The History Of Barcelona's Greek Theatre In 1 Minute
Like many of Barcelona’s most iconic landmarks, the Greek Theatre was built as part of the project of urban renewal ahead of the 1929 Barcelona International Exposition. This large, international fair was an opportunity for the city of Barcelona to display its technological and artistic progress and much of the city’s infrastructure was upgraded and improved for the occasion. The Theatre was designed by the architects Ramon Reventós and Nicolau Maria Rubió i Tudurí, who were inspired by the Ancient Greek amphitheatres, and especially that of the small Greek town of Epidauro. The theatre is 460 metres squared, able to seat 1900 people and is located within the grounds of the Jardines Grec, or Greek Gardens, which were designed by Jean-Claude Nicolas Forestier between 1917 and 1924.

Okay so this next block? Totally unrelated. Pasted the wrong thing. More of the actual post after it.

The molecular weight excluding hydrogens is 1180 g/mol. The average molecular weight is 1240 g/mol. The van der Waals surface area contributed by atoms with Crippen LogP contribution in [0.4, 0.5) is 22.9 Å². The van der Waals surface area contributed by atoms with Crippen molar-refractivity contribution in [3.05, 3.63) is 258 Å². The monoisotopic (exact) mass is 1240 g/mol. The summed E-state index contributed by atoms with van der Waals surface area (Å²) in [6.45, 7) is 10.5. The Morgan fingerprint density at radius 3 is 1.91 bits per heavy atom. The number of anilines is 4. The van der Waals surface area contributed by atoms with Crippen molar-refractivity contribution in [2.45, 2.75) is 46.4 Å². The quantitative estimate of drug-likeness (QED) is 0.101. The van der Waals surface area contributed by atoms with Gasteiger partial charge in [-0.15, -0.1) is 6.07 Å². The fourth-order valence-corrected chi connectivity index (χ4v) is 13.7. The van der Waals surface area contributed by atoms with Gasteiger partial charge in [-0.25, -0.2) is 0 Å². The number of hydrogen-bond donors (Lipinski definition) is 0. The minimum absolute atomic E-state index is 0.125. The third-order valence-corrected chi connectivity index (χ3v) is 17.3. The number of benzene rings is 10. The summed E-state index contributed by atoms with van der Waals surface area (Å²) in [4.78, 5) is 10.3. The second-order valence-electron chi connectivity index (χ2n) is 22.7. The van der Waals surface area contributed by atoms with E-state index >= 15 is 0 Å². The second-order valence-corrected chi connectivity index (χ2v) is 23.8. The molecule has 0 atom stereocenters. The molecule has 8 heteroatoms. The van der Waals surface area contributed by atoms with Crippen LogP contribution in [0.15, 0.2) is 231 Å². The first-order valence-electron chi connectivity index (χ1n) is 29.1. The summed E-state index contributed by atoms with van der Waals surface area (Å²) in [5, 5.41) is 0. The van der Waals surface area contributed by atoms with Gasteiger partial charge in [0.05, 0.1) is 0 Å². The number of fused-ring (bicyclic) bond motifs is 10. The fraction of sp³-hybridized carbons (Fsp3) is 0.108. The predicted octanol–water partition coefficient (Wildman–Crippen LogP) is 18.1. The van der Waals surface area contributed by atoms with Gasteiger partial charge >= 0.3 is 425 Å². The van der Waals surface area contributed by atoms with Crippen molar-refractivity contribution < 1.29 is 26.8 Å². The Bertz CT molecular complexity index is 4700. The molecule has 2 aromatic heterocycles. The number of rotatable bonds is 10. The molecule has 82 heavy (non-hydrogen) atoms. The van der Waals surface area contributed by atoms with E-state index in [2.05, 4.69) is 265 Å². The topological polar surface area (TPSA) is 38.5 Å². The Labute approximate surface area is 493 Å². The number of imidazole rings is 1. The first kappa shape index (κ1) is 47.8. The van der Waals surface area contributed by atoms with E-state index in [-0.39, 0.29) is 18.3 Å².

Although the theatre opened in the late 1920s, throughout the Spanish Civil War it remained unused; the last show to have been held there was the 1932 performance of Sophocles’ Electra. Throughout the 1950s, the theatre was used on several occasions for performances, including a Catalan performance of Shakespeare’s Julius Caesar. In the 1960s and 1970s, the theatre was once again largely unused until finally it was acquired by the local council who in 1976 organised the first edition of the Grec Festival, which has taken place each year in July and August since. The festival is an international event of theatre, dance music and circus performance which attracts thousands of spectators each year.